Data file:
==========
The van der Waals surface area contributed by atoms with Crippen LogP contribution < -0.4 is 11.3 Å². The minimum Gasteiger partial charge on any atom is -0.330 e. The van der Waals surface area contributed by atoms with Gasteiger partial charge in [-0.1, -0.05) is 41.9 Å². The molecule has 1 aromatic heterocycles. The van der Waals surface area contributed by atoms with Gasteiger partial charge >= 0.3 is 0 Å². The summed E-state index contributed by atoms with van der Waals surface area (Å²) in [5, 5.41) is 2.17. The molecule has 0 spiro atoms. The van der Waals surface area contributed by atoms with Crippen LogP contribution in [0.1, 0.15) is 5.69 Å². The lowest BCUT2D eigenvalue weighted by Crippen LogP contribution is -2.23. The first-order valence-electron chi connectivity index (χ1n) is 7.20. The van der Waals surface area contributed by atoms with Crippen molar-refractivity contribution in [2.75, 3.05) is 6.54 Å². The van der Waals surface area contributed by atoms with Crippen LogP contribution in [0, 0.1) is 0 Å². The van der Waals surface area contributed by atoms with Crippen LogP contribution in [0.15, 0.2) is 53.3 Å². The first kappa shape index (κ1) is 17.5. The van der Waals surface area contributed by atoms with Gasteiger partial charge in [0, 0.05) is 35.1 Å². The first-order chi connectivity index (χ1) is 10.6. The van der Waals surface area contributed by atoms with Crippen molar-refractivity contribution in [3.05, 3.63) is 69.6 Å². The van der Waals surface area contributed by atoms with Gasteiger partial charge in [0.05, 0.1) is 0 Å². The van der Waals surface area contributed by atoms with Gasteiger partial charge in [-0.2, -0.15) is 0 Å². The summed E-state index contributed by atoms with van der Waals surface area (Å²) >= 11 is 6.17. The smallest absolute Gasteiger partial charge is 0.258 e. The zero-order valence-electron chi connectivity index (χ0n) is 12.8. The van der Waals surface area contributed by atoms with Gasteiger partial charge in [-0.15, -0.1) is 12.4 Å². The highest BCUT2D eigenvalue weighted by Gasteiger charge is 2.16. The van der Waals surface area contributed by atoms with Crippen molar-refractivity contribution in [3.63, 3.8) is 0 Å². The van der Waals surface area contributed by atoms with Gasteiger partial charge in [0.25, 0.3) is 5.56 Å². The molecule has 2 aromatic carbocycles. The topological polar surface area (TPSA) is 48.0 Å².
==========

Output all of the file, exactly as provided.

The van der Waals surface area contributed by atoms with Crippen LogP contribution < -0.4 is 11.3 Å². The minimum Gasteiger partial charge on any atom is -0.330 e. The van der Waals surface area contributed by atoms with Gasteiger partial charge in [-0.1, -0.05) is 41.9 Å². The molecule has 1 aromatic heterocycles. The van der Waals surface area contributed by atoms with Gasteiger partial charge >= 0.3 is 0 Å². The summed E-state index contributed by atoms with van der Waals surface area (Å²) in [5, 5.41) is 2.17. The molecule has 0 spiro atoms. The van der Waals surface area contributed by atoms with Crippen LogP contribution in [0.1, 0.15) is 5.69 Å². The lowest BCUT2D eigenvalue weighted by Crippen LogP contribution is -2.23. The first-order valence-electron chi connectivity index (χ1n) is 7.20. The van der Waals surface area contributed by atoms with Crippen molar-refractivity contribution in [2.75, 3.05) is 6.54 Å². The van der Waals surface area contributed by atoms with Crippen LogP contribution in [0, 0.1) is 0 Å². The van der Waals surface area contributed by atoms with Crippen LogP contribution in [0.15, 0.2) is 53.3 Å². The first kappa shape index (κ1) is 17.5. The van der Waals surface area contributed by atoms with Gasteiger partial charge in [0, 0.05) is 35.1 Å². The first-order chi connectivity index (χ1) is 10.6. The van der Waals surface area contributed by atoms with Crippen molar-refractivity contribution in [3.05, 3.63) is 69.6 Å². The van der Waals surface area contributed by atoms with Gasteiger partial charge in [0.05, 0.1) is 0 Å². The van der Waals surface area contributed by atoms with Gasteiger partial charge in [-0.2, -0.15) is 0 Å². The summed E-state index contributed by atoms with van der Waals surface area (Å²) >= 11 is 6.17. The smallest absolute Gasteiger partial charge is 0.258 e. The zero-order valence-electron chi connectivity index (χ0n) is 12.8. The van der Waals surface area contributed by atoms with Gasteiger partial charge in [-0.15, -0.1) is 12.4 Å². The highest BCUT2D eigenvalue weighted by Gasteiger charge is 2.16. The van der Waals surface area contributed by atoms with Crippen molar-refractivity contribution in [3.63, 3.8) is 0 Å². The van der Waals surface area contributed by atoms with Gasteiger partial charge in [0.25, 0.3) is 5.56 Å². The molecule has 2 aromatic carbocycles. The topological polar surface area (TPSA) is 48.0 Å².